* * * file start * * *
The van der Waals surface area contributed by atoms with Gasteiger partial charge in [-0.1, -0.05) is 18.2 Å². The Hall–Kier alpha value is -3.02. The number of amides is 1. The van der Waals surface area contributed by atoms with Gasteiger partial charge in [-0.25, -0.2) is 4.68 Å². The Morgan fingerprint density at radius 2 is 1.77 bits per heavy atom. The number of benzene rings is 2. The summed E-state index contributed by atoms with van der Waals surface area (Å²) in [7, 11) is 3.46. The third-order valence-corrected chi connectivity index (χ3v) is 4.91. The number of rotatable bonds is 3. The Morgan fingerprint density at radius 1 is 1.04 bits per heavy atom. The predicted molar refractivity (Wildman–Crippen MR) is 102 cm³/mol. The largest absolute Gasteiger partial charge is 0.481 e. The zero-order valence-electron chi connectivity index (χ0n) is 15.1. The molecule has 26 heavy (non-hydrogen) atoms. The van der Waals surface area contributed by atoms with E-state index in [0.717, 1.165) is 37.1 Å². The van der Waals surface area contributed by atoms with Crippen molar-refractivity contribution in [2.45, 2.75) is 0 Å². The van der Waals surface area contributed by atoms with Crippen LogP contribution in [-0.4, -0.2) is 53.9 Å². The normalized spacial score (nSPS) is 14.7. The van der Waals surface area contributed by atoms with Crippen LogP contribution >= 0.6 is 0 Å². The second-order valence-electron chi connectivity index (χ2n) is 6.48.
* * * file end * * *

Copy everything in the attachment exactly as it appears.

The van der Waals surface area contributed by atoms with Gasteiger partial charge in [-0.1, -0.05) is 18.2 Å². The Hall–Kier alpha value is -3.02. The number of amides is 1. The van der Waals surface area contributed by atoms with Gasteiger partial charge in [-0.25, -0.2) is 4.68 Å². The Morgan fingerprint density at radius 2 is 1.77 bits per heavy atom. The number of benzene rings is 2. The summed E-state index contributed by atoms with van der Waals surface area (Å²) in [7, 11) is 3.46. The third-order valence-corrected chi connectivity index (χ3v) is 4.91. The number of rotatable bonds is 3. The Morgan fingerprint density at radius 1 is 1.04 bits per heavy atom. The predicted molar refractivity (Wildman–Crippen MR) is 102 cm³/mol. The largest absolute Gasteiger partial charge is 0.481 e. The zero-order valence-electron chi connectivity index (χ0n) is 15.1. The molecule has 26 heavy (non-hydrogen) atoms. The van der Waals surface area contributed by atoms with E-state index in [0.717, 1.165) is 37.1 Å². The van der Waals surface area contributed by atoms with Crippen molar-refractivity contribution in [2.45, 2.75) is 0 Å². The van der Waals surface area contributed by atoms with Crippen LogP contribution in [-0.4, -0.2) is 53.9 Å². The normalized spacial score (nSPS) is 14.7. The van der Waals surface area contributed by atoms with Crippen LogP contribution >= 0.6 is 0 Å². The second-order valence-electron chi connectivity index (χ2n) is 6.48.